What Happened to the Igloos?
An igloo experience at Ninetwentyfive restaurant in Wayzata

What Happened to the Igloos?

While restaurants capitalize on outdoor dining experiences born of the pandemic, shopping districts around the metro consider the future of igloos purchased in 2020.

Last winter, when retail districts were scrambling to lure restaurant patrons during the depths of the pandemic, they turned to igloos. The heated, plastic domes that appeared on sidewalks from 50th Street in Edina to Lake Street in Wayzata were intended to provide a safe space for people to gather for a meal or a drink without going inside. But then the Covid-19 cases got worse, prompting the governor to tighten dining restrictions, and the igloos—which cost $1,500 a pop—were reduced to life-size snow globes, filled with art to be viewed from afar.

Now, with restrictions lifted and the igloos paid for, some businesses are trying to leverage them as a premium winter activity.

Ninetwentyfive restaurant in Wayzata is taking reservations for “winter igloo experiences” featuring a six-course menu including champagne and lobster, $425 to $500 for parties of four. The restaurant also sold igloo sponsorships to wine and spirit vendors: Inside the “Clicquot in the Snow” igloo, champagne accompanies the grilled seafood tower. The “Winter Wonderland” igloo experience includes Belvedere Vodka cocktails served by a fire, followed by venison tartare.

Each igloo is furnished with sleek sofas, chairs, string lights, and matching accent pillows. Nothing about it should remind customers of Covid restrictions, said Ninetwentyfive general manager Cindy Tlaiye. But, she added, the elevated indoor/outdoor experience does offer an excellent option for those still cautious about dining inside a restaurant.

“They’re meant to be a perfect setting for a family gathering or small work outing,” Tlaiye said.

In downtown Hastings, Lock & Dam Eatery turned its patio into a village of illuminated igloos for outdoor winter dining. New Prague’s Next Chapter Winery is selling “wine globe packages” that start at $50 for 90 minutes inside the bubble.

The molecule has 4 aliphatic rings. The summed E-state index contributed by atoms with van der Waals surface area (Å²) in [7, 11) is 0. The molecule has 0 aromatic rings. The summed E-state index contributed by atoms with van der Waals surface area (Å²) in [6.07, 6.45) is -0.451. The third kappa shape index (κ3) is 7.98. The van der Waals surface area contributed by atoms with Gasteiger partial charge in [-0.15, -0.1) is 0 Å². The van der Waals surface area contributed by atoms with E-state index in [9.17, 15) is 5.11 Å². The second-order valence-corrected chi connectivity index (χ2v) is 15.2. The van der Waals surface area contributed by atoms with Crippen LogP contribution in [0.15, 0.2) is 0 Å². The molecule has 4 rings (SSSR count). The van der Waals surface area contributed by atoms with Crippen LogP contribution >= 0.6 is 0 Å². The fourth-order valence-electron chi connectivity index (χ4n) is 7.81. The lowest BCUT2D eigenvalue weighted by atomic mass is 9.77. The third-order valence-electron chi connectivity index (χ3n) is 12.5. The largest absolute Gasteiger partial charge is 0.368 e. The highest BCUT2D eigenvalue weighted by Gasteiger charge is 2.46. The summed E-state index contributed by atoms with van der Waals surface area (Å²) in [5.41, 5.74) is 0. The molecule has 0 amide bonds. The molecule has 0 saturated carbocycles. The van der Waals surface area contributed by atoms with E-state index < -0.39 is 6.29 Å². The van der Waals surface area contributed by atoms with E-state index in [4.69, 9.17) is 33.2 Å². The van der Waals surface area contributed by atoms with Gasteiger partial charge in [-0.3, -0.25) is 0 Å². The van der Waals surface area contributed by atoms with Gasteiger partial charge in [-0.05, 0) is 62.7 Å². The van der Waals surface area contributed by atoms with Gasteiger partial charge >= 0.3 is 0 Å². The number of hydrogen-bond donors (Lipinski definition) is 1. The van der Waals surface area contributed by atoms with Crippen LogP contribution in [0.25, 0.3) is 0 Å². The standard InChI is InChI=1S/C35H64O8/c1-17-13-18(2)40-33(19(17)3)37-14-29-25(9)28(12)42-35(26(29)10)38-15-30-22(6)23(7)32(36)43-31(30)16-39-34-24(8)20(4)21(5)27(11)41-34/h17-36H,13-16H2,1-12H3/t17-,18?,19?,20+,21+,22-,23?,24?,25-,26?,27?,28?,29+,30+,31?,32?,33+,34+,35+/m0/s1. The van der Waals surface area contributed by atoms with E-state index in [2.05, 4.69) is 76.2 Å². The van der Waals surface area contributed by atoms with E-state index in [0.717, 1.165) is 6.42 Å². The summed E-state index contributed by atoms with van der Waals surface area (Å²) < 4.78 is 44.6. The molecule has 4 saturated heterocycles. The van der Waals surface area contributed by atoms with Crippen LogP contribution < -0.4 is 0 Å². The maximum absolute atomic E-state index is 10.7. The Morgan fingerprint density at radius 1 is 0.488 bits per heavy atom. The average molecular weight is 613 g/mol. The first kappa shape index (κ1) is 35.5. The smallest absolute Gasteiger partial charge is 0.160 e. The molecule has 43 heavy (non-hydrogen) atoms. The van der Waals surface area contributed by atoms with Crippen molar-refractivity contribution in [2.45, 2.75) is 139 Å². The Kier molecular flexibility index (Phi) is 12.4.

An igloo experience at Ninetwentyfive restaurant in Wayzata

But many of the igloos purchased last year with federal relief aid by neighborhood districts like downtown Hopkins, Excelsior, and 50th & France will go unused the winter.

“They’re fairly complex to set up,” said Jen Weiss, executive director of the Excelsior Lake Minnetonka Chamber of Commerce, which had to scrap its 2020 plans for ski chalet-themed igloo experiences. “Plus, it’s Minnesota winter, so the plastic can crack in cold weather.”

In 2020, when Hennepin County received federal relief aid from the $2.2 trillion CARES Act, it hired St. Paul non-profit Forecast Public Art to create ideas and strategies to bring people back to business districts. After a competitive application process for funding, 11 districts received marketing assistance and five received assistance in reimagining their public spaces. The selected districts were Robbinsdale, Hopkins, Wayzata, Excelsior, and 50th & France.

Forecast Public Art conducted focus groups with business owners in the selected districts to better understand their pain points, according to Jen Krava, director of programming. The group drew inspiration from public space activations around the world, which led to the purchase of the igloos.

“In Amsterdam, restaurants were using greenhouses,” Krava said. “We had seen retail and entertainment businesses use these igloos in cities like Chicago and New York.”

But several Twin Cities districts that received igloos seem more inclined to return to pre-pandemic traditions like outdoor choir concerts pop-up shopping markets.

“As far as igloos go, I think we’re on a pause right now,” Excelsior’s Weiss said. “We want to make our business owners’ lives easier, not more complex.”

The igloos won’t make sidewalk appearances in downtown Hopkins or at 50th & France in Edina, either. Robbinsdale will feature an art installation inside one igloo on its main downtown plaza, but nothing more.

Judy Johnson, director of the 50th & France Business Association, said she’s grateful for the role the igloos played in fostering a sense of community last winter.

“The igloos gave people a reason to get outside, even though it was freezing cold,” Johnson said. “Our community is a family that has gone through a lot. Now we’re coming back stronger than ever.”